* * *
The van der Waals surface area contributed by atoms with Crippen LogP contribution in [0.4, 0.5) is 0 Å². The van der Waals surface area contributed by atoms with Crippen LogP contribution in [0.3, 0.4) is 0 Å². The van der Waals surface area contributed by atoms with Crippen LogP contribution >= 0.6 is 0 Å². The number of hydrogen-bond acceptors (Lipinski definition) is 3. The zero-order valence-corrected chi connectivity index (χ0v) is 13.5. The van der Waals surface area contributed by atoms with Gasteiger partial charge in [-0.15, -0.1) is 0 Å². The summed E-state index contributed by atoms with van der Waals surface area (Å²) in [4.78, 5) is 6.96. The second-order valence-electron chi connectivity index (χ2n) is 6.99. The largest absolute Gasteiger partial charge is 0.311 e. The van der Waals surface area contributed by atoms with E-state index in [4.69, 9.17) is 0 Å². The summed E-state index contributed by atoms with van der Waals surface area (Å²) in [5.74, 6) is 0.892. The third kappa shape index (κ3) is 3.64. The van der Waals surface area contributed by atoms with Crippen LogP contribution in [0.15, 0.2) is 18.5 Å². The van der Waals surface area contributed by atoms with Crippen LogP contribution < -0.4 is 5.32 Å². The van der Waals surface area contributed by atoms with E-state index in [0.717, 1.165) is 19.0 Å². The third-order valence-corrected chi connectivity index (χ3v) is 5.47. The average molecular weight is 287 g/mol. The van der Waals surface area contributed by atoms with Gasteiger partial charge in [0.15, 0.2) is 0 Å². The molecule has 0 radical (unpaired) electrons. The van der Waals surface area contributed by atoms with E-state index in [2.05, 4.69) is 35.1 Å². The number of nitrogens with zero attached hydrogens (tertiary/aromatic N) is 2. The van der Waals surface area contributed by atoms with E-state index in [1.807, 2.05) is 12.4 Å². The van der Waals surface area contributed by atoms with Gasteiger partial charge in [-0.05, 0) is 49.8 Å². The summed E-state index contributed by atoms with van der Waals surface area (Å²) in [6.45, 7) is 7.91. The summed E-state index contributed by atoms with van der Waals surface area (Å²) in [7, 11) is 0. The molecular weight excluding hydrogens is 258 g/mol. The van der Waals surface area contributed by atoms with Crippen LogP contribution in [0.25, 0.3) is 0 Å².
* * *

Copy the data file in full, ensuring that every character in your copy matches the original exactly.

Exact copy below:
The van der Waals surface area contributed by atoms with Crippen LogP contribution in [0.4, 0.5) is 0 Å². The van der Waals surface area contributed by atoms with Crippen LogP contribution in [0.3, 0.4) is 0 Å². The van der Waals surface area contributed by atoms with Crippen LogP contribution >= 0.6 is 0 Å². The number of hydrogen-bond acceptors (Lipinski definition) is 3. The zero-order valence-corrected chi connectivity index (χ0v) is 13.5. The van der Waals surface area contributed by atoms with Gasteiger partial charge in [-0.15, -0.1) is 0 Å². The summed E-state index contributed by atoms with van der Waals surface area (Å²) in [4.78, 5) is 6.96. The second-order valence-electron chi connectivity index (χ2n) is 6.99. The largest absolute Gasteiger partial charge is 0.311 e. The van der Waals surface area contributed by atoms with E-state index in [4.69, 9.17) is 0 Å². The summed E-state index contributed by atoms with van der Waals surface area (Å²) in [5.74, 6) is 0.892. The third kappa shape index (κ3) is 3.64. The van der Waals surface area contributed by atoms with Crippen LogP contribution in [0.15, 0.2) is 18.5 Å². The van der Waals surface area contributed by atoms with Crippen LogP contribution < -0.4 is 5.32 Å². The van der Waals surface area contributed by atoms with E-state index in [0.717, 1.165) is 19.0 Å². The third-order valence-corrected chi connectivity index (χ3v) is 5.47. The average molecular weight is 287 g/mol. The van der Waals surface area contributed by atoms with Gasteiger partial charge in [0.15, 0.2) is 0 Å². The molecule has 0 radical (unpaired) electrons. The van der Waals surface area contributed by atoms with E-state index in [2.05, 4.69) is 35.1 Å². The number of nitrogens with zero attached hydrogens (tertiary/aromatic N) is 2. The van der Waals surface area contributed by atoms with E-state index in [1.807, 2.05) is 12.4 Å². The van der Waals surface area contributed by atoms with Gasteiger partial charge in [-0.05, 0) is 49.8 Å². The summed E-state index contributed by atoms with van der Waals surface area (Å²) in [6.45, 7) is 7.91. The summed E-state index contributed by atoms with van der Waals surface area (Å²) in [7, 11) is 0. The molecular weight excluding hydrogens is 258 g/mol. The van der Waals surface area contributed by atoms with Crippen LogP contribution in [0.25, 0.3) is 0 Å².